invited me to come and I went the next day and loved the movement.
MP: You describe COCA
(Center of Contemporary Arts) in St. Louis where you grew up as a turning
point in your life and dance.
AD: Absolutely. One of
the teachers saw some talent and took me to COCA to meet Lee Nolting
who was a mentor and inspiration. She is an amazing lady and teacher.
She believed in me and arranged a full scholarship at COCA.
MP: What was it like to
suddenly be in a major dance school?
AD: Going to COCA was
a little scary at first. At sixteen I took master dance classes, I had
to learn everything and basically catch up to dancers who had been training
MP: tell us about your
first experience with Alvin Ailey.
AD: When I was sixteen,
Alvin Ailey did a dance show at the Fox Theatre and I went so see them
perform their signature piece, Revelations. This was the first time
to see a professional dance performance. It was extraordinary. Then
I knew I had to be a dancer. To dance one day with Alvin Ailey became
MP: This was a transformative
experience for you.
AD: Totally. I knew I
wanted to be a part of this. It took control of my life. Dance became
MP: Tell us about your
life now with Alvin Ailey.
AD: Our company is unique.
Judith Jamieson, (the artistic director) is an awesome woman. Being
in the room with her is incredible because of her spirit for dance and
teaching. We are on the road several months a year and do a five week
run in New York each year. As a dancer, we do training generally from
noon to 7pm Monday to Friday. We will have a class before every performance
to be warmed up.
MP: Dancers often deal
with injury and pushing physical boundaries.
AD: It is true. We can
be in so much pain before the show but the magic of dance is that once
the curtain goes up the adrenalin flows and it feels great.
MP: You have talked about
the many people who helped your career and dream.
AD: Sometimes as a kid
you don’t realize at the time all the help you are getting, the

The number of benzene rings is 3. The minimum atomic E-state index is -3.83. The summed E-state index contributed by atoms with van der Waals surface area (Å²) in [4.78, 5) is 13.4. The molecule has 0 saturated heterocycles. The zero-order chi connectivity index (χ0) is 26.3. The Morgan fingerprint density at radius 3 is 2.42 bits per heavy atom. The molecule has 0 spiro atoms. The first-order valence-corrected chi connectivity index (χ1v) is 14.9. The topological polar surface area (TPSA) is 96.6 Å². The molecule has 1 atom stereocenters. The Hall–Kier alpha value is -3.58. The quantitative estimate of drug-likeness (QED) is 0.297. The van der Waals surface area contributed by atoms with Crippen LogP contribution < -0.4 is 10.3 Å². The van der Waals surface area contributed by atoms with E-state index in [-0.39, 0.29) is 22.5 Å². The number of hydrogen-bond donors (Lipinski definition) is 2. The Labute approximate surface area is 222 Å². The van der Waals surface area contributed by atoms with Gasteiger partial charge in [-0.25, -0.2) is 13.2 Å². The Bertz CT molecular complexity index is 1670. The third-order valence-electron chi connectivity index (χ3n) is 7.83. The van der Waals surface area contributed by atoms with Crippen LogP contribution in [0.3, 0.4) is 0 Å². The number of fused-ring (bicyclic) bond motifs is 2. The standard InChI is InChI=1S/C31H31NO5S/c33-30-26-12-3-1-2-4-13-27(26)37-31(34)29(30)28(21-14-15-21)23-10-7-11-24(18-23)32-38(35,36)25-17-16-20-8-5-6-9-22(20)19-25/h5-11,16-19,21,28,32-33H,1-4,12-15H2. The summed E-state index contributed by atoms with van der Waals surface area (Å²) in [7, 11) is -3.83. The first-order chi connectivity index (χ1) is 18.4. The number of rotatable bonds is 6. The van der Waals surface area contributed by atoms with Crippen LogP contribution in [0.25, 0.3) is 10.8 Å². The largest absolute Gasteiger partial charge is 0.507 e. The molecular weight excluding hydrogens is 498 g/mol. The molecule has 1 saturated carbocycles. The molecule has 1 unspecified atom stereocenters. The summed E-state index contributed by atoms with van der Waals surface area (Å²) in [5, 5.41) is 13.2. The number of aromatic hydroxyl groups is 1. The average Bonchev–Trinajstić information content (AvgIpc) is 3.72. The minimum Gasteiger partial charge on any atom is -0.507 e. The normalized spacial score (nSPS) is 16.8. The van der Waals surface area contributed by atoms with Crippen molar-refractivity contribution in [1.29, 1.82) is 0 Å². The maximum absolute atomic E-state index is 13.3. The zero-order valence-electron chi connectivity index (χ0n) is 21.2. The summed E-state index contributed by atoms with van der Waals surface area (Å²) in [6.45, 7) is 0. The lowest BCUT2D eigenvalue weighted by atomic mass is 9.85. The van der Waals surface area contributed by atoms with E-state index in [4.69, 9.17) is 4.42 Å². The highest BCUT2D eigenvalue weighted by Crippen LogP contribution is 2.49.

lunches, the rides, the equipment. I had more than a village to help
me and feel very appreciative. When my Mother saw me dance at COCA,
she was overjoyed and cried. It made me realize that I was doing something
worthwhile. When you touch someone it makes you feel special.
MP: Can you give us your
personal reflections on being a dancer. You also have a popular video
out called, ‘I Am a Dancer’ that is a touching portrait
of you and your dance.
AD: Dance is fuel for
the soul. I would feel lost without dance. When I found dance, I found
myself. This is my career. I have come to a place where I want to take
the audience into the world of dance.
Rachael McLaren Interview
Rachael McLaren Photo: Andrew Eccles
Tell us about your early dance training.
RM: Winnipeg is where
I grew up and my dance training started at age five. As I danced, the
passion for dance grew. All I remember when young is watching ballroom
dancing and gymnastics and loved anything with movement and expression.
I also loved music. It spoke to me. Ballet is special and always connected
MP: How was your experience
at the Royal Winnipeg Ballet School as a young student.
RM: I always wanted to
learn. It was very competitive but I loved it. I went to train with
the Royal Winnipeg Ballet company school general division. Jackie Davidson
was my mentor and teacher and Evelyn Hart was an inspiration.
MP: What was your artistic
path to Alvin Ailey in New York?
RM: Jackie suggested the
Alvin Ailey School when I was in high school, about 16 years old. I
auditioned for Julliard and in Boston. I was accepted at the Alvin Ailey
School after auditioning and started training at the school at 17. It
was amazing to be around all these dancers. It was like being exposed
to all these great foreign languages.
How your experience at Alvin Ailey 2, the junior performing company?
RM: I joined at nineteen.
The school is a stepping stone to other companies. It was established
by Alvin Ailey in 1974 for young dancers. You tour nationally and internationally.
It is typically a two year posting for dancers. It was a huge experience.
MP: It appears that you
are the first Canadian dancer to be in Alvin Ailey.
RM: That’s true.
There was another dancer in Ailey 2 who was Canadian but to my knowledge,
I am the first one to be in the Alvin Ailey Company, which I joined
MP: You will be dancing
a solo in Cry, choreographed by Ailey in 1971.
RM: This is a heart wrenching,
empowering piece for mothers everywhere. The solo was written for Judith
Jamieson who was close to Ailey. It is usually a solo work but with
this tour we use different dancers doing the piece in three different
What is your vision of dance?
RM: For me, dance has
ignited my passion for life. Dance is about sharing and teaching. The
energy of dance is special.